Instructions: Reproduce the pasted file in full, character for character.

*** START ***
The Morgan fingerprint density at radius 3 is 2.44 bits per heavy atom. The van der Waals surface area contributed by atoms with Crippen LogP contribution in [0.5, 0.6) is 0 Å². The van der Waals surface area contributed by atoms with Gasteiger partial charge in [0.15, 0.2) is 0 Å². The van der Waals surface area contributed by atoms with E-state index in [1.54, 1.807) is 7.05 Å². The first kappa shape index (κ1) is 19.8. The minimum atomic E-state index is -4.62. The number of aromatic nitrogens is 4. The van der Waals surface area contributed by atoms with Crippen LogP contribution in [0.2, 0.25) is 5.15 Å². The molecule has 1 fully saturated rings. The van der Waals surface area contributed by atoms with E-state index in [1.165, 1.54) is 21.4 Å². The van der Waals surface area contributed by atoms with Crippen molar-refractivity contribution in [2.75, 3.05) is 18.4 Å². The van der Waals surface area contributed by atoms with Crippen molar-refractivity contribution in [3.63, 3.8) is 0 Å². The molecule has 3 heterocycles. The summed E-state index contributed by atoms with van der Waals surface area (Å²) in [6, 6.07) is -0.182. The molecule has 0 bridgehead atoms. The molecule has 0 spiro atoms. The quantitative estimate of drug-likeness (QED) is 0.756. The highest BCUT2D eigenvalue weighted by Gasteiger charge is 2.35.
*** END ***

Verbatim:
The Morgan fingerprint density at radius 3 is 2.44 bits per heavy atom. The van der Waals surface area contributed by atoms with Crippen LogP contribution in [0.5, 0.6) is 0 Å². The van der Waals surface area contributed by atoms with Gasteiger partial charge in [0.15, 0.2) is 0 Å². The van der Waals surface area contributed by atoms with E-state index in [1.54, 1.807) is 7.05 Å². The first kappa shape index (κ1) is 19.8. The minimum atomic E-state index is -4.62. The number of aromatic nitrogens is 4. The van der Waals surface area contributed by atoms with Crippen LogP contribution in [0.2, 0.25) is 5.15 Å². The molecule has 1 fully saturated rings. The van der Waals surface area contributed by atoms with E-state index in [1.165, 1.54) is 21.4 Å². The van der Waals surface area contributed by atoms with Crippen molar-refractivity contribution in [2.75, 3.05) is 18.4 Å². The van der Waals surface area contributed by atoms with Crippen molar-refractivity contribution in [3.63, 3.8) is 0 Å². The molecule has 3 heterocycles. The summed E-state index contributed by atoms with van der Waals surface area (Å²) in [6, 6.07) is -0.182. The molecule has 0 bridgehead atoms. The molecule has 0 spiro atoms. The quantitative estimate of drug-likeness (QED) is 0.756. The highest BCUT2D eigenvalue weighted by Gasteiger charge is 2.35.